Thursday, 31 January 2008

Pinning down Godot

We're not beginning to... to... mean something?
Mean something! You and I, mean something!
(Brief laugh.)
Ah that's a good one!
Endgame by Samuel Beckett
While in negotiations to take the part of Pozzo in Beckett’s Waiting for Godot, Ralph Richardson asked the writer if Godot, the absent figure for whom Estragon and Vladimir perpetually wait, was a symbol for God. Beckett replied ‘that if by Godot I had meant God I would [have] said God, and not Godot. This seemed to disappoint him greatly.’ Beckett was exasperated throughout his life by his commentators’ attempts to attribute symbols and meanings to his plays. Despite Beckett’s (often vociferous) denials, the trend continues: the Wikipedia entry for the play includes a section devoted to different interpretations, including everything from political allegories to homosexual subtexts.

Wednesday, 9 January 2008

A Holiday from Ourselves: literature and emotional well-being

Is the purpose of fiction to offer escape into a world of fantasy, or to confront harsh realities? This is a pretty shop-worn question. The traditional Manichean assumption is that light, disposable, low entertainments offer the former; while serious, important, high art does the latter. Obviously the truth must be more complex, but how does one prove it, and what is the function of escapism or harsh reality in literature in the first place? A fascinating article by Blake Morrison in Saturday’s Guardian sheds new light on the issue. In fact, ‘The Reading Cure’ doesn’t exactly focus on this issue at all: instead, it’s about ‘bibliotherapy,’ the experimental use of books and book groups to alleviate pain and mental distress. The programme, underway in Merseyside in the north of England, has apparently met with great success, with patients reporting a reduced experience of pain and psychiatric patients showing noticeable improvement.

Wednesday, 2 January 2008

Literary Blogs and the James Wood Neurosis 3

[Click for Part One]
Today’s literary culture—especially, it seems, on the Internet—parallels the culture at large in placing a high value on the mere act of having an opinion. To have an opinion—on anything—and to be free to express it seems to symbolise for many the fundamental freedoms of a liberal society. But to be a scholar takes more than being opinionated. Anyone can form an opinion; a book was recently released that promises to teach readers how to form opinions about books they haven’t read. It is the ability to defend one’s opinion—both to define it and to justify it—that separates the critic from the reader, the professional from the Amazon customer who scrawls, ‘Great read! 4 stars!!’ The inability to approach one’s opinion analytically leaves critics with only two options: relativism (the black hole of rational thought), or internecine war. In Internet discussions one sees plenty of both. Thus critical debate is replaced with the occasional skirmish between opposing fan clubs.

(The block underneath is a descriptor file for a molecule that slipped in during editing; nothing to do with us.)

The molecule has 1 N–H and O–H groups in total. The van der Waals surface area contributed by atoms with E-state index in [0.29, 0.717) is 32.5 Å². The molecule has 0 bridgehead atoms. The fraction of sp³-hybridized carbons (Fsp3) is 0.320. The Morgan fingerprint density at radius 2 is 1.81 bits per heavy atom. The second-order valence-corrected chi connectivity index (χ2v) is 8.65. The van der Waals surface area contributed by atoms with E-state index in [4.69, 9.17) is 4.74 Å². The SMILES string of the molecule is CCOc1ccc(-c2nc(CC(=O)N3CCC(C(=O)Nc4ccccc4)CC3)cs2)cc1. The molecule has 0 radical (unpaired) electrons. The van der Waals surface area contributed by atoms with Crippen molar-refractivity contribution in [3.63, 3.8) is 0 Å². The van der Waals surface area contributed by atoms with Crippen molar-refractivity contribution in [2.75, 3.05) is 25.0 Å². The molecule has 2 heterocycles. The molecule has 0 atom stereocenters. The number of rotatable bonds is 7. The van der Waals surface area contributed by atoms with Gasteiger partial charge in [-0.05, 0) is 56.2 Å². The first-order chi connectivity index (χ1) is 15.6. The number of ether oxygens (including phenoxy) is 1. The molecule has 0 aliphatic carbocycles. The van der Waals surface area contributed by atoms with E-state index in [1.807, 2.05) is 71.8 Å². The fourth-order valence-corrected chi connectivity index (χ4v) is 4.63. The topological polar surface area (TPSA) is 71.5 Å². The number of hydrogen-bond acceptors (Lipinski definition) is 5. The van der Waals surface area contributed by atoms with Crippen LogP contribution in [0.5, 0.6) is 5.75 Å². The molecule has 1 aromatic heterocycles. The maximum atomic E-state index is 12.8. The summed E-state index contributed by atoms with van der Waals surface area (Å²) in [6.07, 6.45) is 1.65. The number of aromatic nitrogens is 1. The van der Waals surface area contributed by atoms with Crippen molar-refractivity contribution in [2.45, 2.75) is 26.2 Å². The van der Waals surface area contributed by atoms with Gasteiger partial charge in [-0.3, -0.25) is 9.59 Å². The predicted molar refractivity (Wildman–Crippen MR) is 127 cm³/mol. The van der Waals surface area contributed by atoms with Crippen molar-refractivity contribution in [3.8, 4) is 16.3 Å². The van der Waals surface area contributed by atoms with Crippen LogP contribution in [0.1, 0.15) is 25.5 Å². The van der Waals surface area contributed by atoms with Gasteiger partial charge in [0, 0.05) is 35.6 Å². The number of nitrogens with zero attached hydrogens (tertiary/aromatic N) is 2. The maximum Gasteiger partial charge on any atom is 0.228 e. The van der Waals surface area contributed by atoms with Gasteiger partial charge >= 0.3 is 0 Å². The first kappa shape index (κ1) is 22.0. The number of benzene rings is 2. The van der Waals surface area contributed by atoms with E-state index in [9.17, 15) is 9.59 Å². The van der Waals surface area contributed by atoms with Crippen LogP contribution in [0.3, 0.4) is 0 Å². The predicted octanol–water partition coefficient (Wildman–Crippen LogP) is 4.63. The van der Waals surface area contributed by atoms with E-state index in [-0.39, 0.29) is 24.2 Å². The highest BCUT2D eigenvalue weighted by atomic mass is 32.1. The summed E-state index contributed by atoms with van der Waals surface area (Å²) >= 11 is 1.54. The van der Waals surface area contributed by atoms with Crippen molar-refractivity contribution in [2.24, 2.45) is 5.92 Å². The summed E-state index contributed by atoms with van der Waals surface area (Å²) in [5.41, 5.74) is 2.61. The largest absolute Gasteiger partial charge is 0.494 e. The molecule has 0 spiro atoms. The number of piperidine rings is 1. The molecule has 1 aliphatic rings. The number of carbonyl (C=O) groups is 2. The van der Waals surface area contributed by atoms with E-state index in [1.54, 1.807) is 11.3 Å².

Literary Blogs and the James Wood Neurosis 2

[Click for Part One]
A few months ago, the literary site The Quarterly Conversation (edited by Esposito) published an article entitled ‘The One That Got Away: Why James Wood is Wrong About Underworld,’ by Garth Risk Hallberg of The Millions. On the one hand, it must be said that this essay is another fine example of the James Wood Neurosis at work (it would be hard to imagine a more pointed title); but Hallberg has composed something quite different from the hectoring clamour of his peers. The most immediately apparent change is one of style: Hallberg writes well, entertainingly, and above all, calmly. What a relief after the antagonistic rhetoric of like-minded bloggers, to read something so polished and so reasonable. But more important is Hallberg’s choice of subject: not the flaws of Wood’s personality, but the virtues of DeLillo’s novel. Hallberg evidently has a deep familiarity with Underworld, and he communicates his enthusiasm for the work with charm and conviction.